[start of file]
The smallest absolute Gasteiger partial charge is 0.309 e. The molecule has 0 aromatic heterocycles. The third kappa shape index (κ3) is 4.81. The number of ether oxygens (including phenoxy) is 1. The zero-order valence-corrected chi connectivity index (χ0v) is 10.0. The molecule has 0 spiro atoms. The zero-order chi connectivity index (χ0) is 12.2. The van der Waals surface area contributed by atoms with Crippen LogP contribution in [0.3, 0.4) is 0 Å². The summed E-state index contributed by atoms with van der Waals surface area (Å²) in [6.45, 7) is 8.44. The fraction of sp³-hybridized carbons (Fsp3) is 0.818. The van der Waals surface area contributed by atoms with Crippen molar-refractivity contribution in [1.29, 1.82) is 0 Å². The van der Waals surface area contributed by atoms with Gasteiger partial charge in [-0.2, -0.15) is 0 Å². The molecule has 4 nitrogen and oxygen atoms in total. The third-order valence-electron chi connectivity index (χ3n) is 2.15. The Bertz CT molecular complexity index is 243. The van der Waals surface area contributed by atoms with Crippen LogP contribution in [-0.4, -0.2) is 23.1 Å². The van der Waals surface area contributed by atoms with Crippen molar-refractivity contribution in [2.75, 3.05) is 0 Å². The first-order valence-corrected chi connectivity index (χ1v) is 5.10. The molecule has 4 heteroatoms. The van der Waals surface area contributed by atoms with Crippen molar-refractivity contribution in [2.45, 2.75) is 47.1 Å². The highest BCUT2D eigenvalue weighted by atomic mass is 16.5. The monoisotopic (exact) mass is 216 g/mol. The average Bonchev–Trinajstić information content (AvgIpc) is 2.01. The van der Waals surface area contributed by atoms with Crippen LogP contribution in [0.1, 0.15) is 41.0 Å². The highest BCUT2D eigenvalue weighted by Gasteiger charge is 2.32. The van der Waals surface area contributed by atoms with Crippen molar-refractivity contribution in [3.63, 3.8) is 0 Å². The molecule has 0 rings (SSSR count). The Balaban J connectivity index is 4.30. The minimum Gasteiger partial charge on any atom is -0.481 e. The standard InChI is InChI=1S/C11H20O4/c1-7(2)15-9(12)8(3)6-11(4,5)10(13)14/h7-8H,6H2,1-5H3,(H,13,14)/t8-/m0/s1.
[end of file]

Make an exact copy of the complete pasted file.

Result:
The smallest absolute Gasteiger partial charge is 0.309 e. The molecule has 0 aromatic heterocycles. The third kappa shape index (κ3) is 4.81. The number of ether oxygens (including phenoxy) is 1. The zero-order valence-corrected chi connectivity index (χ0v) is 10.0. The molecule has 0 spiro atoms. The zero-order chi connectivity index (χ0) is 12.2. The van der Waals surface area contributed by atoms with Crippen LogP contribution in [0.3, 0.4) is 0 Å². The summed E-state index contributed by atoms with van der Waals surface area (Å²) in [6.45, 7) is 8.44. The fraction of sp³-hybridized carbons (Fsp3) is 0.818. The van der Waals surface area contributed by atoms with Crippen molar-refractivity contribution in [1.29, 1.82) is 0 Å². The van der Waals surface area contributed by atoms with Gasteiger partial charge in [-0.2, -0.15) is 0 Å². The molecule has 4 nitrogen and oxygen atoms in total. The third-order valence-electron chi connectivity index (χ3n) is 2.15. The Bertz CT molecular complexity index is 243. The van der Waals surface area contributed by atoms with Crippen LogP contribution in [-0.4, -0.2) is 23.1 Å². The van der Waals surface area contributed by atoms with Crippen molar-refractivity contribution in [2.75, 3.05) is 0 Å². The first-order valence-corrected chi connectivity index (χ1v) is 5.10. The molecule has 4 heteroatoms. The van der Waals surface area contributed by atoms with Crippen molar-refractivity contribution in [2.45, 2.75) is 47.1 Å². The highest BCUT2D eigenvalue weighted by atomic mass is 16.5. The monoisotopic (exact) mass is 216 g/mol. The average Bonchev–Trinajstić information content (AvgIpc) is 2.01. The van der Waals surface area contributed by atoms with Crippen LogP contribution in [0.1, 0.15) is 41.0 Å². The highest BCUT2D eigenvalue weighted by Gasteiger charge is 2.32. The van der Waals surface area contributed by atoms with Crippen molar-refractivity contribution in [3.63, 3.8) is 0 Å². The molecule has 0 rings (SSSR count). The Balaban J connectivity index is 4.30. The minimum Gasteiger partial charge on any atom is -0.481 e. The standard InChI is InChI=1S/C11H20O4/c1-7(2)15-9(12)8(3)6-11(4,5)10(13)14/h7-8H,6H2,1-5H3,(H,13,14)/t8-/m0/s1.